Skin cancer: Smartphone camera lens tech could be used to diagnose thousands of patients | UK News

Tens of thousands of skin cancer patients could be diagnosed faster thanks to new smartphone cameras.

The lens — 50p in size — can connect to a smartphone and take detailed images of moles or skin lesions.

The service, dubbed “teledermatology” by NHS officials, is due to roll out in all parts of England in July, with the hope that specialists like dermatologists will be able to double the number of patients they can assess in a day.

Approximately 600,000 referrals last year skin cancer examination, while 56,000 skin cancer patients were treated.

NHS officials said the device had already been shown to help avoid around 10,000 unnecessary face-to-face appointments during an early testing phase.

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The technology could also enable GPs in rural areas to help their patients get checked more quickly.

Dr Tom While, a GP from Somerset, said: “It’s a fantastic service and an asset to rural GPs, it’s hard to imagine working without it.”

A new poll of 2,000 UK adults by Censuswide on behalf of King Edward VII Hospital found that 22% don’t wear sunscreen.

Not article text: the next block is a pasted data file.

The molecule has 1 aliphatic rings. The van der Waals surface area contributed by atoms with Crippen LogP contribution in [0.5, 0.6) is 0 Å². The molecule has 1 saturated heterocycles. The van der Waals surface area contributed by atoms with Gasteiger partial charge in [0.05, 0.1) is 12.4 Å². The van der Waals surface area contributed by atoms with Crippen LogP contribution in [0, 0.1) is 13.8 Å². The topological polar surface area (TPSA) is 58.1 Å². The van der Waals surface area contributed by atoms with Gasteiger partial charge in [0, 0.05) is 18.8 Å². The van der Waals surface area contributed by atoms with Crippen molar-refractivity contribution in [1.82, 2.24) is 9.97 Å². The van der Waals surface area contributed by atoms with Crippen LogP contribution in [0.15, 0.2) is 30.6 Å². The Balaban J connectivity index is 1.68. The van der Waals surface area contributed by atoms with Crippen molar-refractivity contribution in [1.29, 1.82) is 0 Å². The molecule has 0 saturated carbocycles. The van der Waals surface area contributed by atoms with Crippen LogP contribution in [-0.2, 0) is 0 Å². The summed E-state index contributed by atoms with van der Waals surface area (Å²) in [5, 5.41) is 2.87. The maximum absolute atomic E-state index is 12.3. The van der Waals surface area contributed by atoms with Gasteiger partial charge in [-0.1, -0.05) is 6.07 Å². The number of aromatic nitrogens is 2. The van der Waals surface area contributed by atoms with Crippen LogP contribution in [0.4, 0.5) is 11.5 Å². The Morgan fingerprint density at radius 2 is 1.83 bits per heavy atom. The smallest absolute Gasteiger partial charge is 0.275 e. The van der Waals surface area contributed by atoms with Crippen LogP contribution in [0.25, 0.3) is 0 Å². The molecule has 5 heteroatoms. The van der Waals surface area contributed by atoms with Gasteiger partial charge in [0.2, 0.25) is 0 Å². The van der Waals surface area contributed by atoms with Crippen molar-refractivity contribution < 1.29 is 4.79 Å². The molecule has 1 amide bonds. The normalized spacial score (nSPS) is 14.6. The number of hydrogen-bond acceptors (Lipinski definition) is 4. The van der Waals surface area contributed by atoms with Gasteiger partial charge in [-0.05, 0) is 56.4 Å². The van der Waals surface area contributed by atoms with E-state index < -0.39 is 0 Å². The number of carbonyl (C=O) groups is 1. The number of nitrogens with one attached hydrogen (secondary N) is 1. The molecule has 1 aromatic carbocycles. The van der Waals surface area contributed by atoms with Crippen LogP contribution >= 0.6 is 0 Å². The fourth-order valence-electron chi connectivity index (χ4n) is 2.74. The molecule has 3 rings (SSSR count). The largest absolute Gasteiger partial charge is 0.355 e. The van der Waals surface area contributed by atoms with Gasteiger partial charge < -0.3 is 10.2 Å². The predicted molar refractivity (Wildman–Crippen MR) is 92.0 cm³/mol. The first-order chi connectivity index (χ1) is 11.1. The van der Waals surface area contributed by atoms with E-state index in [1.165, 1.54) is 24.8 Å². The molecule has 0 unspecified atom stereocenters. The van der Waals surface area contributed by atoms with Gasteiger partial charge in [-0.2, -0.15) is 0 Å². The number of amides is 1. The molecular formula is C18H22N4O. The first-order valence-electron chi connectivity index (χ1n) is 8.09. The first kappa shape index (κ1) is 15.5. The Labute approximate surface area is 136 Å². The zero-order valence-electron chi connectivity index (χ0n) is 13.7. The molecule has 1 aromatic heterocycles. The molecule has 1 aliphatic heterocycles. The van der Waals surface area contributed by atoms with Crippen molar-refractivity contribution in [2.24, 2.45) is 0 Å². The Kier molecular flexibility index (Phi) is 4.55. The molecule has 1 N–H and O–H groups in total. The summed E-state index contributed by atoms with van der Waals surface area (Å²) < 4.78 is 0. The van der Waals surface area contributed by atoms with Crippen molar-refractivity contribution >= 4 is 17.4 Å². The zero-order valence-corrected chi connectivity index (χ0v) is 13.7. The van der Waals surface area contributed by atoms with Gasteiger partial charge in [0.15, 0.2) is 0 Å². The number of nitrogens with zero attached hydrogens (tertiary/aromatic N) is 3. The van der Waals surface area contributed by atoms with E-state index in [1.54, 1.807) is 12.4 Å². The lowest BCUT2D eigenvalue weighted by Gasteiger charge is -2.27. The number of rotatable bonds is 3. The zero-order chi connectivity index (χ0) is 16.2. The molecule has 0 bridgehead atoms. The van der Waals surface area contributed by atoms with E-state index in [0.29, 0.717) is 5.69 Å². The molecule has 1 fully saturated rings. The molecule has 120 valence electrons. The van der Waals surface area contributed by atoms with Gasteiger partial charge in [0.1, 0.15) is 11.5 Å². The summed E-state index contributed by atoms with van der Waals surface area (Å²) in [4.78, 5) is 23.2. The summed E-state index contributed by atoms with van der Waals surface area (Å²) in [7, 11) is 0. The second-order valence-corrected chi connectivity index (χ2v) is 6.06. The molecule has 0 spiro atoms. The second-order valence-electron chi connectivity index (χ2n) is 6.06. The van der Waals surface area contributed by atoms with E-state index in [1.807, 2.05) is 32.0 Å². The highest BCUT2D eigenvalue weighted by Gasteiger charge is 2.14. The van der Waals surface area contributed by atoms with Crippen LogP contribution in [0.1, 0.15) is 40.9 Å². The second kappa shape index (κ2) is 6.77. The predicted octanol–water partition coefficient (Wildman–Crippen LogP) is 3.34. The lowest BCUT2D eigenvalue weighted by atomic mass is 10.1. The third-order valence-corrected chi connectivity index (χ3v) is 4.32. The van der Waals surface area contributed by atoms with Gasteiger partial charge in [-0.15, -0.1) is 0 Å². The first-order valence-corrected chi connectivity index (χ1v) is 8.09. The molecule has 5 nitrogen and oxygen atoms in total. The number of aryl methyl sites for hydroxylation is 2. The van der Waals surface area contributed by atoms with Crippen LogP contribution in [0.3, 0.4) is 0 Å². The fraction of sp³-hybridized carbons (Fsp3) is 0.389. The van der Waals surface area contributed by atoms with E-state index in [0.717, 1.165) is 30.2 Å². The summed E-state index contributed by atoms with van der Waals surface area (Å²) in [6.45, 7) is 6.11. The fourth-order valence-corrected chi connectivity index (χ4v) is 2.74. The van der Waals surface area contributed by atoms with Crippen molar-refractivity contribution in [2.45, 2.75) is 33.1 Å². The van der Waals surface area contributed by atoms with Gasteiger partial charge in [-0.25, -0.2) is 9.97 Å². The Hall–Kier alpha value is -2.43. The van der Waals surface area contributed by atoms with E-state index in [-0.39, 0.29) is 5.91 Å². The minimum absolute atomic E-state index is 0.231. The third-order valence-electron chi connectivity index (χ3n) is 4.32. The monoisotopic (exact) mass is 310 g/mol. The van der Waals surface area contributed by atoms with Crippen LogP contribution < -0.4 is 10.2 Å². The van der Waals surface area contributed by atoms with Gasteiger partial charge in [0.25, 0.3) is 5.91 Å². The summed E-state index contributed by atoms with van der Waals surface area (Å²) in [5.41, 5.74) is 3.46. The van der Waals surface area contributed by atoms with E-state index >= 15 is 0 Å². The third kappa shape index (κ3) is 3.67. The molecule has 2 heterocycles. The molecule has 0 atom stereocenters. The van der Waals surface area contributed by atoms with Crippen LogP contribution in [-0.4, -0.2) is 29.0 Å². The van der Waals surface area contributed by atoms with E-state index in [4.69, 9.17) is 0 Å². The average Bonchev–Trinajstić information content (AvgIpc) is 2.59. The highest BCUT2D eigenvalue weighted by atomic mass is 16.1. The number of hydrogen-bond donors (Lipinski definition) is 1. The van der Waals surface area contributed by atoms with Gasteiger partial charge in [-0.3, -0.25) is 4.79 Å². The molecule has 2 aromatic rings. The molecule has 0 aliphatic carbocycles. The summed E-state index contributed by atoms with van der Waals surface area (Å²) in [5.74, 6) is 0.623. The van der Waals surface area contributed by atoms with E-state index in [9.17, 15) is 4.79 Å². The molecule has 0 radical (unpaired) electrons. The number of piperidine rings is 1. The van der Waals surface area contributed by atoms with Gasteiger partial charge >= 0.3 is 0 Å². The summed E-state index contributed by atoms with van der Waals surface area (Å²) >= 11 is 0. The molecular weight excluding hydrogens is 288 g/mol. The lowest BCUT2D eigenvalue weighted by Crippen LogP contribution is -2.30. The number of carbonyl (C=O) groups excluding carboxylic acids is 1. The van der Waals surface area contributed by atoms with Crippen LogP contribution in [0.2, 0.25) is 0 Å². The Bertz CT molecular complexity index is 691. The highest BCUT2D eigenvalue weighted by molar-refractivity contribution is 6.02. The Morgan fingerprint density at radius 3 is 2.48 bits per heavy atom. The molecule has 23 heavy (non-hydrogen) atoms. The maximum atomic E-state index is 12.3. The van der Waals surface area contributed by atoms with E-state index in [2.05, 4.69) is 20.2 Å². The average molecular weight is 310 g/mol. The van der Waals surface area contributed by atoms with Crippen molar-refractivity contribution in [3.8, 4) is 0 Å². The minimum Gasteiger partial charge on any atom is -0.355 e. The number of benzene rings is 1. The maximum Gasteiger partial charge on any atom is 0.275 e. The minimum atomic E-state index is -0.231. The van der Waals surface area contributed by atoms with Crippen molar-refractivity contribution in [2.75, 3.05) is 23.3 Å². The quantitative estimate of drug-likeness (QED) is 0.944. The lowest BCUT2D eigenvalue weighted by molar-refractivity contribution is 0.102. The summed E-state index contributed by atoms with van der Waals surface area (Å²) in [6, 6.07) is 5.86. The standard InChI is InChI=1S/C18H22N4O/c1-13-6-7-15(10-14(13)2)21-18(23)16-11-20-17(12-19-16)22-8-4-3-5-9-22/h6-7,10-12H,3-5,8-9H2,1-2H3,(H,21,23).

The NHS is also trialling an artificial intelligence (AI) tool to assess the presence of skin cancer.

Skin Cancer Signs to Spot

According to the NHS, skin cancer can be diagnosed as non-melanoma and melanoma, the latter being more serious.

The first sign of non-melanoma is usually a slow-growing bump or discolored patch of skin.

In most cases, these cancerous bumps are red and firm and sometimes turn into ulcers.

One of the main signs of melanoma is a new mole or a change in an existing mole.

Moles that are uneven in shape, have mixed colors, change in shape over time, or are very large may be melanoma.

The technique, called Deep Ensemble for the Recognition of Malignancy (Derm), is currently being used alongside physician evaluations to see if it comes to the same conclusion.

National Health Insurance System Chief executive Amanda Pritchard said “advocating the use of digital technology” was “key” to reducing waiting times and reducing the enormous pressure on health services.

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